lightsaber wrote:cpd wrote:lightsaber wrote:I'm going to disagree. In the industry, we look for step changes in efficiency. That would be the Blended Wing Body (BwB). It has huge structural efficiency advantages and some aerodynamic advantages. I participated in studies that I believe have cleared the evacuation issues. The BwB efficiency grows with scale more than a cigar with wings.
The VLA requires a significant efficiency advantage due to the risk of not filling seats (likely to be realized).
Eventually we will have another VLA. (Never say never) Certainly not in the near term.
Basically, we already know the NMA is delayed. But development won't stop. Only half of new technology can be retrofitted to an existing design. So eventually we will develop new widebodies. But not in the near term.
A blended wing body aircraft has about as much chance of occurring in the next 20 years as the Handley Page skewed wing SST did of becoming reality.
With only two major aircraft makers, they can just put on the brakes for development and do as little as possible. Minor improvements and changes, little more. Nothing risky.
That will be safest. I suspect an SST might be a possibility down the track with variable cycle engines, but it’s surely a long way off and it probably won’t be in the remainder of my lifetime.
This pandemic still isn’t defeated yet either.
SST is so costly, it will only be for limited passenger payloads. We'll have to see how those go in this downturn.
I don't expect a BwB soon, but the basic efficiency is there. Everyone is trying to bring that efficiency. As you note, there are only two vendors who will, like all near monopolies, restrain development. There is always development of those thinking of re-entering the civil market. Businesses are always looking for opportunities.
But with the Boeing BwB x-48, Northrop UCAS, B-21 Raider, and Airbus MAVERIC (I know, small), research continues.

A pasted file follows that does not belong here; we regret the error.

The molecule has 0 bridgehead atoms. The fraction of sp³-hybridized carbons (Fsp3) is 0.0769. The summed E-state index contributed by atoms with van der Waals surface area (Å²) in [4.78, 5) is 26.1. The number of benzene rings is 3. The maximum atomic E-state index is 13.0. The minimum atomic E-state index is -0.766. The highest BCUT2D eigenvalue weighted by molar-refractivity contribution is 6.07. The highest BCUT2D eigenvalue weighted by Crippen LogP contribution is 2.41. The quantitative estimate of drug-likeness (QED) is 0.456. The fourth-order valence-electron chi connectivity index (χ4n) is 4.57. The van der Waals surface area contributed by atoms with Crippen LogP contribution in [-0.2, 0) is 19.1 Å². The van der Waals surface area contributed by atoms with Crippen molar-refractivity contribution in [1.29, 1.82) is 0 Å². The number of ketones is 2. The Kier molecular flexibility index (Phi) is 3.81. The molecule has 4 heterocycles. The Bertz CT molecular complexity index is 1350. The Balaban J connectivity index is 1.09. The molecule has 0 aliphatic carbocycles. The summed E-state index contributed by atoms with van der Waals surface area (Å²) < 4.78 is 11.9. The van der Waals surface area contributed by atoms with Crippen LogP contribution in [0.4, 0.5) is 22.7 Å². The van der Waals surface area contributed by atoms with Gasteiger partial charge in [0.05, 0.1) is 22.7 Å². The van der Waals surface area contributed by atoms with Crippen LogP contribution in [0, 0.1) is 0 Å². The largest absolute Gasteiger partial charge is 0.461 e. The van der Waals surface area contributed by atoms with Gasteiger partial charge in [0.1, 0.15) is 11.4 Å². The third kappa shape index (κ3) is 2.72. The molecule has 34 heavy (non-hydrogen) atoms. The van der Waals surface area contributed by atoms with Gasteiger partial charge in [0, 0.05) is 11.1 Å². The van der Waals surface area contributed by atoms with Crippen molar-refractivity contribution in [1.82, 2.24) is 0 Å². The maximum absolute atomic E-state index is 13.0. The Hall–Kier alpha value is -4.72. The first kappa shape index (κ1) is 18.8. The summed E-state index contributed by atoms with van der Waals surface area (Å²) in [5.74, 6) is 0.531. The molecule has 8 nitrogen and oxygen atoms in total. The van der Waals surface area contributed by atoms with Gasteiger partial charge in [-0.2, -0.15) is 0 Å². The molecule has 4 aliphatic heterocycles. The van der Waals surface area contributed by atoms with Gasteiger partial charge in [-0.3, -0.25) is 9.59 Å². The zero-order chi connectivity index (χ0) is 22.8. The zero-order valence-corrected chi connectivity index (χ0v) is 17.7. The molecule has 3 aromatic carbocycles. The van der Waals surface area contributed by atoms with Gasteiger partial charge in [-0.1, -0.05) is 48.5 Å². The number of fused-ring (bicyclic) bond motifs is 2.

The reality is supersonic transport requires 1st class and higher pricing to move people that quickly.
If you want to cut the cost of air travel, the BwB is a fairly mature technology. The issue, is the efficiency is a *huge* function of scale. The gains really only start for a 250 seater. As environmental concerns grow, there will be a need for a step function reduction in fuel burn. The BwB is one of the few step functions waiting to be implemented now that GTFs are flying, variable cycle in engines has started (just started), and the first bit of CMCs will on the 779.
I worked a little consulting on the Sonic Cruiser very early in my carrier. I was appalled at the sharp increase in fuel burn. For Supersonic flight, that is far worse.
But for the next few years, this is idle discussion.
At the risk of going to technical discussion, was the Sonic Cruiser going fast enough to take advantage of the benefits of high speed flight? I think not, it was just below Mach 1.0 wasn’t it, and with more conventional engines? So no variable inlets, etc. it just seemed like a poor idea. The actual proper SST aircraft gain benefits from going M2.0 versus going at below subsonic speed.